Claire Higgins - My Movement Story
My first visual and kinaesthetic memories of life include the hot and humid urban "desertscape" of Dubai, where I was raised, playing on the beach, watching my mother run and play squash (she was captain of the men's team!), and swimming length after length. I swam because I loved it and I competed because it felt natural. So too did being captain of our school swim team. A quiet child, sport let me communicate in other ways. Martial arts was my next love, arriving at the age of 12, and it has only grown in strength over the years.
Both the dojo and pool feel like safe homes to me; this feeling of safety is enhanced if they are surrounded by desert or situated close to a beach. Those positive childhood memories helped bring me back from the darkness of war, violence, conflict, and stress. Pool and dojo training offered times when, unlike therapy, I wasn't expected to talk about what happened to me or what I had witnessed, or figure out life. Instead, I could process my emotions through movement and let my understanding of myself and the world around me surface gradually over time.
Photo Credit: Budo for Peace Training, Netanya, Israel, 2011 - I remain grateful to their President, Danny Hakim, for introducing me to martial arts for peace.
In my adult years, I added indoor and outdoor physical training environments, like my home gym and countryside trails near my home in the UK, which is a stark contrast to the forty years I lived in the Middle East. Yet over time I've learned to adjust my reference points. Nature is nature, after all, and my concepts of pools and dojo have grown up. Now, I train in rain and snow, and run beside green hills and fields of cows. I have also come to appreciate the solace found in solo Martial Arts training, discovering why I do what I do when nobody is around.
For about a decade, I was also immersed in the Yoga world. Training first to teach Ashtanga Vinyasa, I moved to the other extreme and trained to teach Restorative Yoga. I then taught Yoga on mission as a humanitarian after work, offering a space for us all to gather and safely release difficult emotions through movement. Especially fear, for it wasn't unusual for a bomb to go off nearby during class. That led me into Women's Yoga teaching and from there, deeper into my own spiritual practice where I revived my other childhood love of Arabic calligraphy.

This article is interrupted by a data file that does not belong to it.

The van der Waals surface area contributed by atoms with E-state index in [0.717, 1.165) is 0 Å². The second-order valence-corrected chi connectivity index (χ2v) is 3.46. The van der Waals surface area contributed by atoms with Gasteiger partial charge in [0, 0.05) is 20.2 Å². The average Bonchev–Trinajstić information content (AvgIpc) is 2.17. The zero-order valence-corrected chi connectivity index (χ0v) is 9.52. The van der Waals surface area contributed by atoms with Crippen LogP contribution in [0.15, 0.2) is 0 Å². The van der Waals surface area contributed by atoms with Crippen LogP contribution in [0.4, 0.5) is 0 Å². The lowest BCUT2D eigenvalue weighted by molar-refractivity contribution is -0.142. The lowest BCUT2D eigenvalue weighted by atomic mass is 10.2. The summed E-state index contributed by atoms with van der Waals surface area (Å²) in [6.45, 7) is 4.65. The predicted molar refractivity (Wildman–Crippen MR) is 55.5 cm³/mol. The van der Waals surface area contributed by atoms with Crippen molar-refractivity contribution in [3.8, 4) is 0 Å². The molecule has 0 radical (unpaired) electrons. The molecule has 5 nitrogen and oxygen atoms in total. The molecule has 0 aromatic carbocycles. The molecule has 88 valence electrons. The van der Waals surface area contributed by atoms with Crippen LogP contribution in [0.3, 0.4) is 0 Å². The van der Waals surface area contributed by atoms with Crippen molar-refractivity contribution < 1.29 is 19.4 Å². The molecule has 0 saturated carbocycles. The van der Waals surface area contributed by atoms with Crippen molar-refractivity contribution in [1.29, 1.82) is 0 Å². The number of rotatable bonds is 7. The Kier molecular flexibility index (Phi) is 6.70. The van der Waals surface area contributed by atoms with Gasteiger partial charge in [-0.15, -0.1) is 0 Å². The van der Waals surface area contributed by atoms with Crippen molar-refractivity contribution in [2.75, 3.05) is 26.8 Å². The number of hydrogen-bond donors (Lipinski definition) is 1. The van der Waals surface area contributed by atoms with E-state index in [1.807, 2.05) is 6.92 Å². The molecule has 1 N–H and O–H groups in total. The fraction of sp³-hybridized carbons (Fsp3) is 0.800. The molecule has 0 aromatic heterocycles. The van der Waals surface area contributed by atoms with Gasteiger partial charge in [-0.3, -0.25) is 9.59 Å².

Photo Credit: Personal collection of childhood swimming, tennis, gymnastics, and skiing certificates - the medals and trophies didn't fit on the same photo!
Life took me on many journeys during and after graduating from my first degree in Arabic and Persian. I lived in Alexandria and studied in Esfahan and Tehran as a young woman, then spent my twenties and thirties working in Jerusalem, Tel Aviv, Beirut, Amman, Doha, Abu Dhabi, Tirana, Geneva, the Gaza Strip... and many more places along the way. Too many places and professional roles to mention, and it is the people I remember most. I loved politics, culture, and connecting with people through my aptitude for languages, and reading people's body language. I understood so much instinctively beyond words.
Although I became adept at the spoken and written word, to the point of advising and coaching people on communications, and writing books, it is still movement - be it through martial arts, exercise, sport, or art - that feels most like home. When words fade, my mind can settle. The rattling of a busy mind can obscure the wisdom within and the ability to see clearly what is around me. I have found that the stilling of my mind begins when I stop striving to translate what I think and feel into words. Words matter but those spoken and written from stillness often matter more, and how we move can sometimes say much more.
Photo Credit: Exhibition of two of my modern Arabic calligraphy paintings at the FN Design Art Gallery, owned by an old school friend, Dubai, 2016.